Darts & Stuff of Interest

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or 'Got Grip'?

I received my 'final notice' from FedEx on Thursday and in a panic (ok not totally) headed to the FedEx store to find what had arrived for me and that I might have missed. You see, we'd had a lot of wind lately and FedEx notices had apparently blown off the door at least twice earlier so I had no idea something had arrived that FedEx would not drop off. This only happens when you have to sign for it and that generally means it's something from overseas which for me means someone sent me something to take a look at. And that my friends, makes for an exciting day!

Well, you might have guessed it, from the title and all, but what arrived were two sets of Shot Darts and needless to say I was excited to check them out.

The first set I opened were the new Ronin REI's

My first impression was quite simply WOW! What Grip! These REI's are simply superb when it comes to grip! In fact, I immediately thought of Rainman (Kevin Luke) who commented last summer when he saw my custom Red Dragon's that they didn't have enough grip for him. He needs a LOT of grip and let me tell you bud, these puppies have it in spades!

Seriously, ouch even! Holy cow! Frankly I'm loving this and want to head out to a board asap! ok, I'll be honest, I have one at home (and the office, and my cabin and some extra's tucked away here and there) but I wanted to try them out on a soft machine since that's what I'm playing these days after all. So I snuck off to my favorite watering hole and started hitting the board.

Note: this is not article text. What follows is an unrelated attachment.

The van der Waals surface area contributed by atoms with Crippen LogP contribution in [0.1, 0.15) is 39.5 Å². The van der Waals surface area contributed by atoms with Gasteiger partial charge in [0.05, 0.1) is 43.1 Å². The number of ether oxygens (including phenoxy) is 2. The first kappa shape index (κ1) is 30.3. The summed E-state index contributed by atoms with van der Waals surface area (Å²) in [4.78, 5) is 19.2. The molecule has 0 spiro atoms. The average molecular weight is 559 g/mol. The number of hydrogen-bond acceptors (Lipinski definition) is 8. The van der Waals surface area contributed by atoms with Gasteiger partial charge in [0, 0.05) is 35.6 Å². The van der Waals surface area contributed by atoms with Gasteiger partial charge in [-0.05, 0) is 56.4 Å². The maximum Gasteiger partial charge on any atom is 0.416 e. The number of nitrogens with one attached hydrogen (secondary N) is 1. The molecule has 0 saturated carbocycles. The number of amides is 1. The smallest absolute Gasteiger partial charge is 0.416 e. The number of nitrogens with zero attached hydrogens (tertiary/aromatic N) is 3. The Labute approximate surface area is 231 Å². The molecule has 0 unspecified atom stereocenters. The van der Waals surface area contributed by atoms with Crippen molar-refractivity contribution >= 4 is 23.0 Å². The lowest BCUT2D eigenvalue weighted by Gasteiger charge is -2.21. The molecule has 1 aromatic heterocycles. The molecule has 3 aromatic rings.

Not the prettiest hat-trick in the world but then it's me throwing it and not the Crafty Cockney back in the 80's so forgive me ;)

I've been fighting dartitis...
I have to admit that I could not find these darts for sale in the US, or for that matter anywhere but the Netherlands, so they might be tough to get but I think worth the look. As I was unable to locate them for sale (other than NL) I'm also only guessing on the price of about $55. I see tungsten versions run over $100 but the brass darts of similar design and by WINMAU run $56-$64 in the USA.

These darts come with steel conversion tips which worked very well, soft tips and extra flights and shafts. They do not come with a case but then I don't use a case anyway and always just toss them out when they come (if I'm keeping the darts) so it doesn't make much sense to me to send a case with them anyway.

The darts are larger than most modern darts, which is to be expected because they are made from brass, but they are only just barely larger than my own soft tip darts which Red Dragon made for me by drilling out the barrels of my 24g steel dart. I insisted I wanted the same barrel size and shape but light enough to play NDA Electronic darts and they made it happen.

I should note that I started with Brass darts back in 1976 but these are not the brass darts your grandad, or I, started with. Ours were big, fat and plain really and came with Turkey Feathers (that's what we called them) and these are a modern, precision machined dart well suited to today's players!


So, the idea of reviewing these Scott Waites Onyx darts intrigued me because they were just slightly larger than my own and I like a larger dart. I tend to laugh when someone tells me they need thinner darts to hit more 180's and ask them if they've ever seen John Lowe's darts? Heck aren't Taylor Phase 5's kinda wide too? Width has nothing to do...
I received a set of these Scott Waites darts from WINMAU today and started my assessment. On first blush I was surprised how big there are and how heavy they felt! They are only 20 grams and just slightly larger than my own darts but feel bigger in the hand which personally, I like!

Too often I think darts are too darn small for my bigger hands and fingers and I need to feel the dart in my hand not some needle of a dart only elves and wraiths can throw!

So, I'll bang away with these and see how they fly and let you know my thoughts on them as soon as I have a chance to really toss them a bit.